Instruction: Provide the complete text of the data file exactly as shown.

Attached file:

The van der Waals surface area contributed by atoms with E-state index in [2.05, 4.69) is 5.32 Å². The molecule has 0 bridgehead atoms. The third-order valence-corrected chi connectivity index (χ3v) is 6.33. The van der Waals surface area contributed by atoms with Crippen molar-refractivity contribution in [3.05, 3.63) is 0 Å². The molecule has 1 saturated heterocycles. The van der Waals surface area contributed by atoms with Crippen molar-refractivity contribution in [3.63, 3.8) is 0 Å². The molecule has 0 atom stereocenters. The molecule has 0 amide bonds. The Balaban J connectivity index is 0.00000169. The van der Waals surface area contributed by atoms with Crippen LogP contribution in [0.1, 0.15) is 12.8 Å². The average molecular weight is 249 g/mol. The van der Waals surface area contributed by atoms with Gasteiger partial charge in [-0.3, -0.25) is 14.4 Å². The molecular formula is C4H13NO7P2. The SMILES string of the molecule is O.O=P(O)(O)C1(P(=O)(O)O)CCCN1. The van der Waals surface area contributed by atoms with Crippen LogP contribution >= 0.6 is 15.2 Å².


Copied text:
The van der Waals surface area contributed by atoms with E-state index in [2.05, 4.69) is 5.32 Å². The molecule has 0 bridgehead atoms. The third-order valence-corrected chi connectivity index (χ3v) is 6.33. The van der Waals surface area contributed by atoms with Crippen molar-refractivity contribution in [3.05, 3.63) is 0 Å². The molecule has 1 saturated heterocycles. The van der Waals surface area contributed by atoms with Crippen molar-refractivity contribution in [3.63, 3.8) is 0 Å². The molecule has 0 atom stereocenters. The molecule has 0 amide bonds. The Balaban J connectivity index is 0.00000169. The van der Waals surface area contributed by atoms with Crippen LogP contribution in [0.1, 0.15) is 12.8 Å². The average molecular weight is 249 g/mol. The van der Waals surface area contributed by atoms with Gasteiger partial charge in [-0.3, -0.25) is 14.4 Å². The molecular formula is C4H13NO7P2. The SMILES string of the molecule is O.O=P(O)(O)C1(P(=O)(O)O)CCCN1. The van der Waals surface area contributed by atoms with Crippen LogP contribution >= 0.6 is 15.2 Å².